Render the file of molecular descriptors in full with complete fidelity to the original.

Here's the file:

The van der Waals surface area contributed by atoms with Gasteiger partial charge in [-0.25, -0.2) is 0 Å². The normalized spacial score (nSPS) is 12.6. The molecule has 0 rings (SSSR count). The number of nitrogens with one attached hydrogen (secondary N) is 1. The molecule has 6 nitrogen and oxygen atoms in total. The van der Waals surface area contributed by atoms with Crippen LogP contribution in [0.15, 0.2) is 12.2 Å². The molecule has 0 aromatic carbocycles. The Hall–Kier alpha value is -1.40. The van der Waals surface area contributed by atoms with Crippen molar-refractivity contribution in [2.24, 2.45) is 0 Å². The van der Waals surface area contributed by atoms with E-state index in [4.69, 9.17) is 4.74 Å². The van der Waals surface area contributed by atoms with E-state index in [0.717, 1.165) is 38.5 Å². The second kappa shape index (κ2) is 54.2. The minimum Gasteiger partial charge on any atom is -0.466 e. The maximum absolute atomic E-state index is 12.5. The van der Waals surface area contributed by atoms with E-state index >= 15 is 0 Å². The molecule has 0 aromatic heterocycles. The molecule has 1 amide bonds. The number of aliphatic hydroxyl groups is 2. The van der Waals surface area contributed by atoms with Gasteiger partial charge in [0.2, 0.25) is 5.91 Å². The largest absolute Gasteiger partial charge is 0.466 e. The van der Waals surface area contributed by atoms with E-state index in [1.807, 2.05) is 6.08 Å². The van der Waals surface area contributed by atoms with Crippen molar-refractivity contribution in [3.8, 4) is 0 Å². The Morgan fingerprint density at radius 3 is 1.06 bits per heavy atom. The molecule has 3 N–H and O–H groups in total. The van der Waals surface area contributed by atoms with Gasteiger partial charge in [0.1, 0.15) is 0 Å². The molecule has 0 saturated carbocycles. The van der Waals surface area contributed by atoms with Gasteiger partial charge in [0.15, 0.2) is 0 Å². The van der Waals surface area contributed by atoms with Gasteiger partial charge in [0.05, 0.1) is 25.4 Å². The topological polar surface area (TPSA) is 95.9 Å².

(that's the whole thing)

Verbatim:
The van der Waals surface area contributed by atoms with Gasteiger partial charge in [-0.25, -0.2) is 0 Å². The normalized spacial score (nSPS) is 12.6. The molecule has 0 rings (SSSR count). The number of nitrogens with one attached hydrogen (secondary N) is 1. The molecule has 6 nitrogen and oxygen atoms in total. The van der Waals surface area contributed by atoms with Crippen LogP contribution in [0.15, 0.2) is 12.2 Å². The molecule has 0 aromatic carbocycles. The Hall–Kier alpha value is -1.40. The van der Waals surface area contributed by atoms with Crippen molar-refractivity contribution in [2.24, 2.45) is 0 Å². The van der Waals surface area contributed by atoms with E-state index in [4.69, 9.17) is 4.74 Å². The van der Waals surface area contributed by atoms with E-state index in [0.717, 1.165) is 38.5 Å². The second kappa shape index (κ2) is 54.2. The minimum Gasteiger partial charge on any atom is -0.466 e. The maximum absolute atomic E-state index is 12.5. The van der Waals surface area contributed by atoms with E-state index >= 15 is 0 Å². The molecule has 0 aromatic heterocycles. The molecule has 1 amide bonds. The number of aliphatic hydroxyl groups is 2. The van der Waals surface area contributed by atoms with Gasteiger partial charge in [0.2, 0.25) is 5.91 Å². The largest absolute Gasteiger partial charge is 0.466 e. The van der Waals surface area contributed by atoms with E-state index in [1.807, 2.05) is 6.08 Å². The van der Waals surface area contributed by atoms with Crippen molar-refractivity contribution in [3.8, 4) is 0 Å². The Morgan fingerprint density at radius 3 is 1.06 bits per heavy atom. The molecule has 3 N–H and O–H groups in total. The van der Waals surface area contributed by atoms with Gasteiger partial charge in [0.1, 0.15) is 0 Å². The molecule has 0 saturated carbocycles. The van der Waals surface area contributed by atoms with Gasteiger partial charge in [0.15, 0.2) is 0 Å². The van der Waals surface area contributed by atoms with Gasteiger partial charge in [0.05, 0.1) is 25.4 Å². The topological polar surface area (TPSA) is 95.9 Å².